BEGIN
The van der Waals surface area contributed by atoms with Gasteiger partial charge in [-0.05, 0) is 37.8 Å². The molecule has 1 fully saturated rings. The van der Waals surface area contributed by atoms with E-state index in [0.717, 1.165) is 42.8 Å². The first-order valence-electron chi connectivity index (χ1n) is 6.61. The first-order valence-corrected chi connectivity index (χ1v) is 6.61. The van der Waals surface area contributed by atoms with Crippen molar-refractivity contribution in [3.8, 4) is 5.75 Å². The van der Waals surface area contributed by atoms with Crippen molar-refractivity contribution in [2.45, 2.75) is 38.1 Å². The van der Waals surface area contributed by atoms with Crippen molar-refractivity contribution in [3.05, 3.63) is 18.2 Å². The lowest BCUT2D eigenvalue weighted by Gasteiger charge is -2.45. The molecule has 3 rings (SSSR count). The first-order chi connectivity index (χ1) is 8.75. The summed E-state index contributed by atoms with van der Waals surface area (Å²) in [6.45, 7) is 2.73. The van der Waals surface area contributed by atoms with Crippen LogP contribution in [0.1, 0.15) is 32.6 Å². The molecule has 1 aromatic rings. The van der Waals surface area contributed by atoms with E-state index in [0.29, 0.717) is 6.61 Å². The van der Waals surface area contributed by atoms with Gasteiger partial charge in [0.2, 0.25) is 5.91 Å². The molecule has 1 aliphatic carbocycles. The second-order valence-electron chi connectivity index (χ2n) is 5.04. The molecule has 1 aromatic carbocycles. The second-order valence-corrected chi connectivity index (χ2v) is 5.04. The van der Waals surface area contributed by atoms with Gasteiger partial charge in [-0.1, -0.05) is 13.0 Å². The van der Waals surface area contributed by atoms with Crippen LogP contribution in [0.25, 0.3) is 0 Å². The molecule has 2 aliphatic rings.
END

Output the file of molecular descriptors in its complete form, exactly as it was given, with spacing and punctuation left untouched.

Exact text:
The van der Waals surface area contributed by atoms with Gasteiger partial charge in [-0.05, 0) is 37.8 Å². The molecule has 1 fully saturated rings. The van der Waals surface area contributed by atoms with E-state index in [0.717, 1.165) is 42.8 Å². The first-order valence-electron chi connectivity index (χ1n) is 6.61. The first-order valence-corrected chi connectivity index (χ1v) is 6.61. The van der Waals surface area contributed by atoms with Crippen molar-refractivity contribution in [3.8, 4) is 5.75 Å². The van der Waals surface area contributed by atoms with Crippen molar-refractivity contribution in [2.45, 2.75) is 38.1 Å². The van der Waals surface area contributed by atoms with Crippen molar-refractivity contribution in [3.05, 3.63) is 18.2 Å². The lowest BCUT2D eigenvalue weighted by Gasteiger charge is -2.45. The molecule has 3 rings (SSSR count). The first-order chi connectivity index (χ1) is 8.75. The summed E-state index contributed by atoms with van der Waals surface area (Å²) in [6.45, 7) is 2.73. The van der Waals surface area contributed by atoms with Crippen LogP contribution in [0.1, 0.15) is 32.6 Å². The molecule has 1 aromatic rings. The van der Waals surface area contributed by atoms with E-state index in [0.29, 0.717) is 6.61 Å². The van der Waals surface area contributed by atoms with Gasteiger partial charge in [0.2, 0.25) is 5.91 Å². The molecule has 1 aliphatic carbocycles. The second-order valence-electron chi connectivity index (χ2n) is 5.04. The molecule has 1 aromatic carbocycles. The second-order valence-corrected chi connectivity index (χ2v) is 5.04. The van der Waals surface area contributed by atoms with Gasteiger partial charge in [-0.1, -0.05) is 13.0 Å². The van der Waals surface area contributed by atoms with Crippen LogP contribution in [0.25, 0.3) is 0 Å². The molecule has 2 aliphatic rings.